In The Idea of a University John Henry Newman argued that the purpose of higher education was ‘to open the mind, to correct it, to refine it, to enable it to know, and to digest, master, rule, and use its knowledge, to give it power over its own faculties.’
I often wonder what he would make of modern campus culture.
No-platforming. Tearing down statues. Fostering victim culture. Right-on academics so adorned with the Emperor’s New Clothes that they are unable to distinguish the work of their peers from parody. Degree titles so niche that they have the future employment benefit of a semester of all-night sessions on the After Shock.
It can’t get worse, can it?
Step forward Anglia Ruskin University (ARU). It’s a respectable University. Well, it should be. Amongst their illustrious alumni ARU can boast the two best members of Pink Floyd and Lord (Michael) Ashcroft. Oh, and Junius Ho. Junius Ho is a member of the Legislative Council of Hong Kong, and is well known for being close to Beijing and an all-round villain.
The folk at ARU seemed to like Ho. In fact they liked him so much that they gave him an honorary doctorate in 2011. The fawning description of Ho on the ARU website says they are ‘proud to be follow his continuing evolution.’
Let’s have a look at some of that evolution.
In 2017 Ho called for protestors to be ‘killed mercilessly’. It’s not a big deal to kill ‘pigs and dogs’ he reasoned. In July this year he circulated photos of Westerners at protests, and implied they were foreign intelligence agents. This month he said that fellow legislator Claudia Mo was ‘habitually eating foreign sausage’, referring to her English husband.
Ho issued what was widely perceived to be a death threat live on air to another legislator, Eddie Chu. He regularly calls protestors ‘cockroaches’. When the Legislative Council of Hong Kong was debating same sex marriage, Ho objected and argued that it could lead to permitting bestiality.
This is just a prime selection from an endless litany of dangerous and offensive things he has said. Each of them alone should warrant a revocation of his honour.
Anglia Ruskin’s student union, on the other hand, has adopted policies on ‘Trans inclusion in sport’, ‘gender neutral toilets’, and my personal favourite, ‘Increased equality for vegan students’. It is hard to see how these policies are consistent with Ho’s well-publicised views.
It’s not like his views have been hidden either. Ho says these things in televised debates and on the radio. There was even a petition about his ARU doctorate. The University had received a complaint about Ho, yet he still kept his degree.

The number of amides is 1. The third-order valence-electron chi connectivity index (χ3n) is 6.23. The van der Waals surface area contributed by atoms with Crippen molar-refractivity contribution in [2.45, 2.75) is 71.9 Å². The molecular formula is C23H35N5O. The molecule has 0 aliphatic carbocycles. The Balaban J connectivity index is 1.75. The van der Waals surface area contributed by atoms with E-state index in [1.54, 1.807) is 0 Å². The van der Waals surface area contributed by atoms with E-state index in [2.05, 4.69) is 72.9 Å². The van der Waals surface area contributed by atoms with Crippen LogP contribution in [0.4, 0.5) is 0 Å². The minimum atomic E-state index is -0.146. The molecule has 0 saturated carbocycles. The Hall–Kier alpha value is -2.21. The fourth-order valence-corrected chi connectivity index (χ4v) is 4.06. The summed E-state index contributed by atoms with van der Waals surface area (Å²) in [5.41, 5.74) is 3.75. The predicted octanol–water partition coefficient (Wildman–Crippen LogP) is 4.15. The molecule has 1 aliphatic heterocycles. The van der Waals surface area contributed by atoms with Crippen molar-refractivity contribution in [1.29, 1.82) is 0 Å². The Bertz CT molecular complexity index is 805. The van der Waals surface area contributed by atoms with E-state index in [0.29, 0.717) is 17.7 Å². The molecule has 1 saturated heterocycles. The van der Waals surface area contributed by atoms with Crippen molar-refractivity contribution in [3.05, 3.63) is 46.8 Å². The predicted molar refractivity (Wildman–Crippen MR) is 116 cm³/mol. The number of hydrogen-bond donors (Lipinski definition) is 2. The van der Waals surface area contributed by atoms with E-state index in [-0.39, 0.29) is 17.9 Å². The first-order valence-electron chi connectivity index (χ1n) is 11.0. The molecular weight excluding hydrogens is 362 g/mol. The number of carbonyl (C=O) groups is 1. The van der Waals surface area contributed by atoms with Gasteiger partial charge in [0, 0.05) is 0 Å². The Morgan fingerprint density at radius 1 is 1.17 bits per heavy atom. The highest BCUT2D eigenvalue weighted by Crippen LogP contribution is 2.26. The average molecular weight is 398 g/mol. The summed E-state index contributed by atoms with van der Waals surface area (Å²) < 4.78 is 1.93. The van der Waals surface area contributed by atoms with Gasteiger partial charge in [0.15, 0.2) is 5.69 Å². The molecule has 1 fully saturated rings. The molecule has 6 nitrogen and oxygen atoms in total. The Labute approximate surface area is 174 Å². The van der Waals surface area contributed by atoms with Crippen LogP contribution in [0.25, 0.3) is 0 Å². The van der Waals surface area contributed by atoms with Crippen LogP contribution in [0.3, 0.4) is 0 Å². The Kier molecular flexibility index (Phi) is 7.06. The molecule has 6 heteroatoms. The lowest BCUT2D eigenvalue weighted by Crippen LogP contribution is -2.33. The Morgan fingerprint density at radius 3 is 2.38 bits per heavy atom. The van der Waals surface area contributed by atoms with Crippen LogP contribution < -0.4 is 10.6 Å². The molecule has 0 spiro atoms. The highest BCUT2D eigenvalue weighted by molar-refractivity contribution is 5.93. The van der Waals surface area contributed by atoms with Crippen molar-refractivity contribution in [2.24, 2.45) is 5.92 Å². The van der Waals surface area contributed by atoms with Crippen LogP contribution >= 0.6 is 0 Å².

Until today. After request for comment from the Spectator, and after growing calls on social media for the university to investigate Ho’s position, ARU have announced that they are withdrawing Ho’s honorary degree. In a statement, the university said:
‘ARU’s honorands must be positive role models to our students, alumni and staff, and to the communities we serve. Mr Ho’s conduct since he was honoured has caused increasing concern. Following an investigation, the university has withdrawn Mr Ho’s honorary degree.’
It’s about time. If Ho had not been removed, the hypocrisy of the university would have been utterly breath-taking, exposing ARU as an institution without principle, and guilty of the most refined form of virtue signalling. Questions remain though about why ARU took so long to act.
It would be wrong to point the finger just at ARU. Demonstrators wishing to show solidarity with Hong Kong at Leeds, Sheffield and Liverpool Universities have all faced pro-Beijing intimidation. In none of these cases have the university authorities leapt to the defence of our common values.
Like so many other industries, UK higher education has sleep-walked into Chinese dependency without having calculated the cost. And like so many other industries, they are discovering that they can no longer speak freely for fear of economic reprisals.
It is no coincidence that the nations in receipt of massive Chinese infrastructural investment through the Belt and Road Initiative are the same countries which refuse to sign letters condemning Chinese human rights abuses. It’s no coincidence that nations on the Chinese ‘New Silk Way’ have failed to speak out for their co-religionists in Xinjiang, where more than one million Uyghur Muslims are suffering unspeakably.
Higher Education is the UK’s own Belt and Road. British universities have the chance to turn the tide by showing that they stand against bigotry, violent rhetoric and authoritarianism. But will they?
By Luke de Pulford